New Articles About Nursery and Landscape Pests

We have a new article in Nursery Management on spider mite identification and management and a new article in American Nurseryman about ambrosia beetles and the most current management strategies. These articles and other industry publications are posted on our Industry Publications page:

Gloomy Scale Crawlers are Active

Gloomy scale, Melanaspis tenebricosa, is an armored scale that is found on maples and other tree species. It becomes very abundant on landscape maples and can cause branch dieback and tree death in some cases. It is not unusual to find trees with nearly 100% of their trunk covered in scale. Street trees are particularly prone to gloomy scale. I have never found one that didn’t have it! Crawlers of this scale are active now and can be seen on bark and under scale covers. Control of this scale is complicated because crawlers emerge over 6 to 8 weeks so it is impossible to treat all the crawlers at once with horticultural oil or other contact insecticide. This is as opposed to scale such as euonymus scale in which all crawlers are produced within a narrow window of 2 weeks or so. However, horticultural oil can still be applied to kill gloomy scale because it will kill some adults also. We have found even a single application dramatically reduces scale abundance. Several systemic products are available to provide longer control of even late stage scales. These include Safari, TriStar, and Distance though it is important to note that imidacloprid (Merit) is not effective on armored scale. More information on armored scale control can be foundhttp://www.ces.ncsu.edu/depts/ent/notes/O&T/shrubs/note157/note157.html.

To see an overview of gloomy scale on urban trees watch our short video:http://www.youtube.com/watch?v=1Fg-ZPkJwRA&feature=youtu.be

Lecanium Scale Crawlers!

Oak and European fruit lecanium scale are one of the largest soft scales in our area. Scale ovisacs are brown and rounded reaching 6 mm in diameter. This is the most noticeable stage and is present right now. As members of the soft scale family Coccidae, lecanium scales produce honeydew that can cause sooty mold on oaks or plants below. Oak lecanium scale primarily infests oaks trees. However, European fruit lecanium can infest many tree species including oaks. They are impossible to tell apart without a microscope (even then it is hard). Large populations can reduce growth and vitality especially in newly planted trees. 

Eggs are present now under adult scale covers and crawlers are beginning to hatch. The crawler stage should be targeted for best efficacy. On trees small enough to treat foliage horticultural oil can be used. On larger trees a systemic such as dinotefuran can be applied as a drench or trunk injection. This scale is not easily eradicated and optimal control measures are still unclear. It is attacked by many parasitoids and predators that can reduce scale abundance if protected from insecticides. A short video by graduate student Emily Meineke describes the scale biology (http://www.youtube.com/watch?v=tD6I7P6BdKU). You can see another video about her research (http://www.youtube.com/watch?v=UnhoEFnNHxo).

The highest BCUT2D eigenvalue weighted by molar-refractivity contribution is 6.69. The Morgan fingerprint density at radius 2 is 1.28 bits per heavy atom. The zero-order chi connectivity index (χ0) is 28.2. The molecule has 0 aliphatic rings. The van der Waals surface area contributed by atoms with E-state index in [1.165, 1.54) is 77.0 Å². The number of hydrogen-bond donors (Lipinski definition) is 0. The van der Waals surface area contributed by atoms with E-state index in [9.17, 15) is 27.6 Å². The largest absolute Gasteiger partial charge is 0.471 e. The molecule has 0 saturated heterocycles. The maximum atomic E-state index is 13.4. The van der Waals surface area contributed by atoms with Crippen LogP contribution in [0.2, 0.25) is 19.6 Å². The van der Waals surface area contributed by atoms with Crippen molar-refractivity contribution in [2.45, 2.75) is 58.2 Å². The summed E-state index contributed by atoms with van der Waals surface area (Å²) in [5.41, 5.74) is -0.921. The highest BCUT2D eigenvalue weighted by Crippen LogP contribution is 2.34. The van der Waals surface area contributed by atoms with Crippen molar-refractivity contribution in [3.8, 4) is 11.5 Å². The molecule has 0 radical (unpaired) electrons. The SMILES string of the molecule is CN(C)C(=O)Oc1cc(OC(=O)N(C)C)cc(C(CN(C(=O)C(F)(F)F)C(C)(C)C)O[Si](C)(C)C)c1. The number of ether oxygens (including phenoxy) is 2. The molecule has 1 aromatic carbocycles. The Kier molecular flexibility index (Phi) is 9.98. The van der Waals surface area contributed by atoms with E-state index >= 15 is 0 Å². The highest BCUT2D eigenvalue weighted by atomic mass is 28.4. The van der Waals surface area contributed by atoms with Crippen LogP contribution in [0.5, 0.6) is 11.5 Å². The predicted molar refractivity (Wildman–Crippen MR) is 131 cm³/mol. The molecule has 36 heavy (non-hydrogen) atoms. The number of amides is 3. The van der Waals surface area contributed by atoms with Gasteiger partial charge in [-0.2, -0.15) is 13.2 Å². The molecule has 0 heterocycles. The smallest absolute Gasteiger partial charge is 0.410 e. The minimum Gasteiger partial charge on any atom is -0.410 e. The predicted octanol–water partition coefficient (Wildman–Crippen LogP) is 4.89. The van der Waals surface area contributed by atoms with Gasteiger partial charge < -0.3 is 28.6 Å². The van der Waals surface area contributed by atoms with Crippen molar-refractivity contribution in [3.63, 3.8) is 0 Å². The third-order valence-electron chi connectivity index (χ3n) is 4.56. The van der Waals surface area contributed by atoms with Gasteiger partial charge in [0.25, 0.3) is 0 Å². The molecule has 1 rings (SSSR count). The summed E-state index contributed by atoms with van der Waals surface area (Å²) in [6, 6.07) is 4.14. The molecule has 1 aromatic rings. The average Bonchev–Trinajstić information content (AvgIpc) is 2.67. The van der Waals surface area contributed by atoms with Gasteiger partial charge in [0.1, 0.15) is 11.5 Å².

For more information contact your local Cooperative Extension Center and ask for the Commercial Horticulture Agent.

Thursday, May 9, 2013

Plant Evaluation Symposium

Sustainable Beauty: Landscape Plants That Thrive in the Southeast

Enjoy a full day of ornamental plants selected for their unique flowers, foliage, fall color, bark,  drought tolerance, and adaptability to changing climate conditions. Researchers, plantsmen, and extension faculty from across the South will highlight native and non-native woody and herbaceous plants that will enrich and extend your garden’s seasonal interest.

Garden Centers should invite their customers!

For more information and to access a copy of the brochure click on the following link:  Symposium-Brochure

"The brochure is best viewed using Adobe Acrobat reader.  Some browser plug-ins make the text hard to read with the background, so try Adobe Acrobat if you have trouble viewing it."

To Register on-line simply visit our NCSU Go Links

For more information contact your local Cooperative Extension Center and ask for the Commercial Horticulture Agent.

Flooded Fields and Pest Pressure

After the recent rain fall and the flooding that has occurred many of the trees in your fields will have an increased level of pest pressure particularly from various water molds as well as Granulate Ambrosia Beetle GBA.  It would be a good idea to do extra monitoring for pathogens as well as plan on spraying for the GBA.

For more information contact your local Cooperative Extension Center and ask for the Commercial Horticulture Agent.

Saturday, May 4, 2013

Pest Alert for Week of May 5th


From: Steve Frank, Extension Entomologist

Midge With An Eye on Maples

The ocellate gall midge, Acericecis ocellaris causes an ocellate (single-spotted), pale green to yellow, often bright red-margined gall. Galls are 5 to 6 mm in diameter and occur primarily on foliage of red maples but also A. saccharinum, A. spicatum, and A. pennsylvanicum. I found galls this week on trees in central Georgia so if you have not seen the here yet you will soon. Galls typically appear in May and contain a single, translucent midge larva. Larvae exit the gall and drop to the ground to overwinter as pupae. These are actually quite attractive critters that could even improve the appearance of trees. Just think, if someone bred a tree with yellow and red eye-shaped dots it would be all the rage. That said, these midges usually only occur a few at a time and will not harm tree health. Find out more about maple pests in a free e-book: http://ecoipm.com/extension/extension-resources/.

Rose Sawflies

I found these sawflies on knockout roses this week in Georgia. I also found some on my roses in Raleigh that were slightly smaller. They are probably the curled rose sawfly, Allantus cinctus, but I am waiting on a positive identification. In any case you can look for damage to leaves by these and other sawflies. Small larvae typically skeletonize the leaves. Larger larvae consume entire leaves. Scout to this damage and also for feces which are a sure sign of something feeding on your plants. If infestations are large a contact insecticides such as a pyrethroid or acephate can be applied. Conserve is also labeled for sawflies. Small infestations in home landscapes could be managed with horticultural oil or insecticidal soap.

For more information contact your local Cooperative Extension Center and ask for the Commercial Horticulture Agent.